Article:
I knew this would be a quick stop – but it was on my way to another site, so I thought I could swing it. Plus – who hasn’t walked the canals of Amsterdam and wondered what the insides of those houseboats looked like? This was my chance to get a better feel for living on water would be like. It was a quick and informative stop, and yes, it did seem bigger than most NYC apartments!
Everyone needs a break…so I parked at a cute little café and had a late afternoon coffee and sandwich enjoying my downtime simply sitting still and breathing.
Next stop was the red light district and the Old Church; strangely this church sits in the heart of the notorious district where anything goes. Perhaps this is why the inscription above the bridal chamber is “Marry in haste, mourn at leisure”. It was 4PM and I had to keep moving as museums closed at 5 PM. I had time for a quick look through the church and it’s magnificent organ and then had to move on.
Museum Our Lord in the Attic
A block away from Oude Kerk was the small, hidden museum Our Lord in the Attic. Yes, it’s just exactly what it says – an old canal house with a church in the attic. It was hidden in the ‘attic’ due to the Reformation, when Catholics were forbidden to hold public services. I thought this was the perfect alternative to the Anne Frank house since there were notoriously long lines to see that hidden home. I walked in 15 minutes before the hidden church closed and told the desk clerk that I would be fast. This little house was like a maze, but when you finally did get to the top floor it completely opened up into a long narrow church – quite a site. Unfortunately it was under renovation when I visited, but I was still able to get a feel for the layout.
It was now 5PM and my museum and church visits had officially ended, so it was time to go to the later night attraction – the canal cruise.
Holland International Canal Cruise
They stayed open until 7PM and the starting point of the cruise was near the Red Light District so I had positioned myself perfectly…thanks to my preplanning strategy. Even though I had been doing touristy things all day, once I set foot on the boat this was the first time I felt like a tourist. The pre-recorded tour blasted out in 3 different languages and we went cruising around the canals that I had been biking around all day. I really didn’t like the cruise as I felt like I really got nothing from it, I would have much rather been on my bike looking around. However I did use the time to relax and take some notes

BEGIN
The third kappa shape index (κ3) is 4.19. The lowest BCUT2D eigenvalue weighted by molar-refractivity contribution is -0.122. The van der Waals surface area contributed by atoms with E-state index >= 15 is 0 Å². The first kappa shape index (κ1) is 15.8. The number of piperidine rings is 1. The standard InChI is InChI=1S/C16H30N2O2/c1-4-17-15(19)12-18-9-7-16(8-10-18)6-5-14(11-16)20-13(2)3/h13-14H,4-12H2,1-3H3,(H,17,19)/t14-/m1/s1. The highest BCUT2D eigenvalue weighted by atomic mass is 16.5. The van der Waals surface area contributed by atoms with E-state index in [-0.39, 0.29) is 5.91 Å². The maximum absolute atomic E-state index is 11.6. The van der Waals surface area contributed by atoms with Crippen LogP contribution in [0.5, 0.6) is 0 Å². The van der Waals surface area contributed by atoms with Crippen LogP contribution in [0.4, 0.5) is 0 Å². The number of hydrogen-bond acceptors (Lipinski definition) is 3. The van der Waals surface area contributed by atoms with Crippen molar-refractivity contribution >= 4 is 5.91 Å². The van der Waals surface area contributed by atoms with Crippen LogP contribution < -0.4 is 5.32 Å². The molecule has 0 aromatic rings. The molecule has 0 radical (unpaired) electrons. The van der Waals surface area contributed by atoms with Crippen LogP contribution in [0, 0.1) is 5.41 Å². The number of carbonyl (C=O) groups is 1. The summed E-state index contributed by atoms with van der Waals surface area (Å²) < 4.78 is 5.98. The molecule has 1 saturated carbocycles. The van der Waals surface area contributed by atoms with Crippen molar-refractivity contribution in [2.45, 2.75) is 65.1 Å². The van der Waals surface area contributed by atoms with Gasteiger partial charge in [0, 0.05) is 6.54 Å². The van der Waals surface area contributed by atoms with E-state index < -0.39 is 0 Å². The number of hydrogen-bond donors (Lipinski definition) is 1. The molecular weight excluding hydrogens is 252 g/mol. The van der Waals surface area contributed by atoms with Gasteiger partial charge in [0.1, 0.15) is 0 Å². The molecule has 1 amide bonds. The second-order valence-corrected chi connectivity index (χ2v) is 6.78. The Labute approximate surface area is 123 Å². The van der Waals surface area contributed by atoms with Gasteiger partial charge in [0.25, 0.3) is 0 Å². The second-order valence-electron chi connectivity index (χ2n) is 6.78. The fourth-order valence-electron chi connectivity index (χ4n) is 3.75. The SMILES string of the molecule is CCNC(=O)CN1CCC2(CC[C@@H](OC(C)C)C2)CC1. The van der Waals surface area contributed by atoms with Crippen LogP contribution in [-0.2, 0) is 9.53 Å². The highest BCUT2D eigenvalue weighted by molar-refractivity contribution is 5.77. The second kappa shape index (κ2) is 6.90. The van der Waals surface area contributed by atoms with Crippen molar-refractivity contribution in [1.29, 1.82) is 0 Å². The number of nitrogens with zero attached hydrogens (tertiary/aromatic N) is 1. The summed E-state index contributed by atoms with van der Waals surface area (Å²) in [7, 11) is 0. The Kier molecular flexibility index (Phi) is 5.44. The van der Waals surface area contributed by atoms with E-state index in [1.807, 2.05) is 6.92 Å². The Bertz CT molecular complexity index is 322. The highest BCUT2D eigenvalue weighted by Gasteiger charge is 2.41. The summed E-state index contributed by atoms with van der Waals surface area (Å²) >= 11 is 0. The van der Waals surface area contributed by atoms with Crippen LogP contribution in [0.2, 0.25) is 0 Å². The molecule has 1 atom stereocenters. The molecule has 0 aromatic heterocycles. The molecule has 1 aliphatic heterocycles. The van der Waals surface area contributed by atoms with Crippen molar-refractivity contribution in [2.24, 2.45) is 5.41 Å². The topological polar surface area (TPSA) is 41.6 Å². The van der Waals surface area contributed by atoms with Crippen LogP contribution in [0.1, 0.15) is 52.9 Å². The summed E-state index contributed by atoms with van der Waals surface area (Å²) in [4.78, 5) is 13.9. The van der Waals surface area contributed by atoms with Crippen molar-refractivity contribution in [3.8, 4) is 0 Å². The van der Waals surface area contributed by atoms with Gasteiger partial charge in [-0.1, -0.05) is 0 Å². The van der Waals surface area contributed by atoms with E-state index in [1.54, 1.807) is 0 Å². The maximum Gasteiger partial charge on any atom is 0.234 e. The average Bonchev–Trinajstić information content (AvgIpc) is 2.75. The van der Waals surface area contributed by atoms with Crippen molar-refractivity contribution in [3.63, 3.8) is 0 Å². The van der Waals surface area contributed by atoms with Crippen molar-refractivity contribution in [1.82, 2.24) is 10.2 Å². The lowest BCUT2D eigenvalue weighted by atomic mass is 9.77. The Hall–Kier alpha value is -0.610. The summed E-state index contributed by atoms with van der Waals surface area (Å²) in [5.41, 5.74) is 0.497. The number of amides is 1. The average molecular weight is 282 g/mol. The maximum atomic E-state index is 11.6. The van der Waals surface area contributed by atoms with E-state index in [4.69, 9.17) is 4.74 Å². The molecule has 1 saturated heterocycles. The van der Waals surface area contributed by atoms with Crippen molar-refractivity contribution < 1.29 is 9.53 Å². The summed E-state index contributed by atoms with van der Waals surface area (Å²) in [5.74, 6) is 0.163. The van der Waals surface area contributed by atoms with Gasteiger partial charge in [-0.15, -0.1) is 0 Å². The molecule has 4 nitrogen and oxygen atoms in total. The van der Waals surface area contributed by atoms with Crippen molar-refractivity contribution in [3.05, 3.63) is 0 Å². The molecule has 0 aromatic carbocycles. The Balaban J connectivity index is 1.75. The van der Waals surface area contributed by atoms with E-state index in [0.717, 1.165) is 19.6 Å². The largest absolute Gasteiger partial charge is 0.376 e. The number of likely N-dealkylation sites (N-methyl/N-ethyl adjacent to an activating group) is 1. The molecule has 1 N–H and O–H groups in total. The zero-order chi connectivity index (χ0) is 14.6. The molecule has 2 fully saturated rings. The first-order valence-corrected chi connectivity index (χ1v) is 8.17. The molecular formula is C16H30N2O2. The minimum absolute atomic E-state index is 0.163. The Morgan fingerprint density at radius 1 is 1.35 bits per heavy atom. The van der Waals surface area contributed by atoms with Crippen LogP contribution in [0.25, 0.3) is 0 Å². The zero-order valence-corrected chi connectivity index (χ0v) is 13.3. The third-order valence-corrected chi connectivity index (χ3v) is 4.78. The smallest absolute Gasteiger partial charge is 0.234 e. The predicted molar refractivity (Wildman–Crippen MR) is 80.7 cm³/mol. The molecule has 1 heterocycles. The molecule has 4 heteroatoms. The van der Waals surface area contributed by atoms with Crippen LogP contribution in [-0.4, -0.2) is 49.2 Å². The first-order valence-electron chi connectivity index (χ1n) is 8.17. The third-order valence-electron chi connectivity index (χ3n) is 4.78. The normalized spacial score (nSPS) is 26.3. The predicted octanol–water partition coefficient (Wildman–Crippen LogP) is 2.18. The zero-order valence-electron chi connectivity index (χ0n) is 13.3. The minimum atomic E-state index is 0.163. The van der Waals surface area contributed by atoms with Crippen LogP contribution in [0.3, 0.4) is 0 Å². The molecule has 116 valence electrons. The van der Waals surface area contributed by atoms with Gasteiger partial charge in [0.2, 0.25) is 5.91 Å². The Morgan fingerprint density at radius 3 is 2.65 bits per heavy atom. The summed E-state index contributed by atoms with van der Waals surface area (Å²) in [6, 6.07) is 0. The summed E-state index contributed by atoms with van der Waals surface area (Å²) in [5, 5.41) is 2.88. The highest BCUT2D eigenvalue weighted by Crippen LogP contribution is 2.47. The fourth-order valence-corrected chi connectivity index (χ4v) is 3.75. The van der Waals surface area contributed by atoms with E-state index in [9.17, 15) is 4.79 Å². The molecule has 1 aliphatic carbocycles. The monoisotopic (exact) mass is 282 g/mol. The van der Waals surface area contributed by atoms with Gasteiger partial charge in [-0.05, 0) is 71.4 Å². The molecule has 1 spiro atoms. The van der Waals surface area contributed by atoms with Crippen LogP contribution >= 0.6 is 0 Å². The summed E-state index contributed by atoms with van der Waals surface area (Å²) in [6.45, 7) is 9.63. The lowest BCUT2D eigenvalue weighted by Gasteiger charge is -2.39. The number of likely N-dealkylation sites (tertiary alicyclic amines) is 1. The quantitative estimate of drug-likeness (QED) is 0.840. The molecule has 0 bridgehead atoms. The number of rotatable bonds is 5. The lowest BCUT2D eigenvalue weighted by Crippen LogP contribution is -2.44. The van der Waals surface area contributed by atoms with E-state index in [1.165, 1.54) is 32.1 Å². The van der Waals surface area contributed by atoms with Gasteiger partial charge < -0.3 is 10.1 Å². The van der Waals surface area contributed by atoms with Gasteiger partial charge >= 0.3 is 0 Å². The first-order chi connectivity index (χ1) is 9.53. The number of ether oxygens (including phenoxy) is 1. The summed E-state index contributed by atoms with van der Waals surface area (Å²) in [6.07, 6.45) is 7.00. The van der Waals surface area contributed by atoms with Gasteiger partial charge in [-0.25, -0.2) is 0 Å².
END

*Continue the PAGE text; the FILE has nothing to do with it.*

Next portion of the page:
A quick look at the stats – 7 locations in 7 hours…whew…I needed a beer.
Van Gogh Museum
I still had 1 ½ hours left on my card officially, so when I found myself near the Van Gogh Museum the next morning, I decided to make the most of my card and hop in the Van Gogh museum before my 24 hours were up. This was the best decision I had made yet as the museum was big and I definitely needed more time in it so using it as my last stop was perfect!
I felt like I had squeezed everything out of the I Amsterdam card that I possibly could in 24 hours – it was successful. I was also relieved to end my role as turbo tourist – I happily handed in my map and went back to wandering aimlessly and slowly trying to fit in with the locals.